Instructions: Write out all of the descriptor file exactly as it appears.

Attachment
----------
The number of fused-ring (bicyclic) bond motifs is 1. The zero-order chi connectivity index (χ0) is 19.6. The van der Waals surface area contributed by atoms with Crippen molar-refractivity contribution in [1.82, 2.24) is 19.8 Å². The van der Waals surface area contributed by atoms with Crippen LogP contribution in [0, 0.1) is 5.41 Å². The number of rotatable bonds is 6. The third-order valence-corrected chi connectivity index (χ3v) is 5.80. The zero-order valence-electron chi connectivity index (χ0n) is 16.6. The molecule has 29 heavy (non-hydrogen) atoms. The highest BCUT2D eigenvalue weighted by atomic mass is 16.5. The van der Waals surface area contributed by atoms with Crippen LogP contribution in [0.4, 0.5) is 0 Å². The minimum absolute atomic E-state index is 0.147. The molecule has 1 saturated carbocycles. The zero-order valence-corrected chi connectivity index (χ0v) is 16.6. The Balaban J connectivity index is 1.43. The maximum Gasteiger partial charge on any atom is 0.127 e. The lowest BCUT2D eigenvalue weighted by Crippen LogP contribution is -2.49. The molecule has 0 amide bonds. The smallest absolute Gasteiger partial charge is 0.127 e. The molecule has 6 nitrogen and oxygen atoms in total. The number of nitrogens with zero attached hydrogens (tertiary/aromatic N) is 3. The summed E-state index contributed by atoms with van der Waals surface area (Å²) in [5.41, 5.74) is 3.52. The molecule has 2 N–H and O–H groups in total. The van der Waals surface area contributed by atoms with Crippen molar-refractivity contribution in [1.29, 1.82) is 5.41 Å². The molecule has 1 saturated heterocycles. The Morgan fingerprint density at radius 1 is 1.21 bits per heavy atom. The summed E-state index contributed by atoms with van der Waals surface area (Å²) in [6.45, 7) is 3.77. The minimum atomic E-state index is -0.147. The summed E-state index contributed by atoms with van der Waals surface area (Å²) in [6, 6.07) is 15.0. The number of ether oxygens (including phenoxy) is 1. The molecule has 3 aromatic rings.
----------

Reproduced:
The number of fused-ring (bicyclic) bond motifs is 1. The zero-order chi connectivity index (χ0) is 19.6. The van der Waals surface area contributed by atoms with Crippen molar-refractivity contribution in [1.82, 2.24) is 19.8 Å². The van der Waals surface area contributed by atoms with Crippen LogP contribution in [0, 0.1) is 5.41 Å². The number of rotatable bonds is 6. The third-order valence-corrected chi connectivity index (χ3v) is 5.80. The zero-order valence-electron chi connectivity index (χ0n) is 16.6. The molecule has 29 heavy (non-hydrogen) atoms. The highest BCUT2D eigenvalue weighted by atomic mass is 16.5. The van der Waals surface area contributed by atoms with Crippen LogP contribution in [0.4, 0.5) is 0 Å². The minimum absolute atomic E-state index is 0.147. The molecule has 1 saturated carbocycles. The zero-order valence-corrected chi connectivity index (χ0v) is 16.6. The Balaban J connectivity index is 1.43. The maximum Gasteiger partial charge on any atom is 0.127 e. The lowest BCUT2D eigenvalue weighted by Crippen LogP contribution is -2.49. The molecule has 0 amide bonds. The smallest absolute Gasteiger partial charge is 0.127 e. The molecule has 6 nitrogen and oxygen atoms in total. The number of nitrogens with zero attached hydrogens (tertiary/aromatic N) is 3. The summed E-state index contributed by atoms with van der Waals surface area (Å²) in [5.41, 5.74) is 3.52. The molecule has 2 N–H and O–H groups in total. The van der Waals surface area contributed by atoms with Crippen molar-refractivity contribution in [1.29, 1.82) is 5.41 Å². The molecule has 1 saturated heterocycles. The Morgan fingerprint density at radius 1 is 1.21 bits per heavy atom. The summed E-state index contributed by atoms with van der Waals surface area (Å²) in [6.45, 7) is 3.77. The minimum atomic E-state index is -0.147. The summed E-state index contributed by atoms with van der Waals surface area (Å²) in [6, 6.07) is 15.0. The number of ether oxygens (including phenoxy) is 1. The molecule has 3 aromatic rings.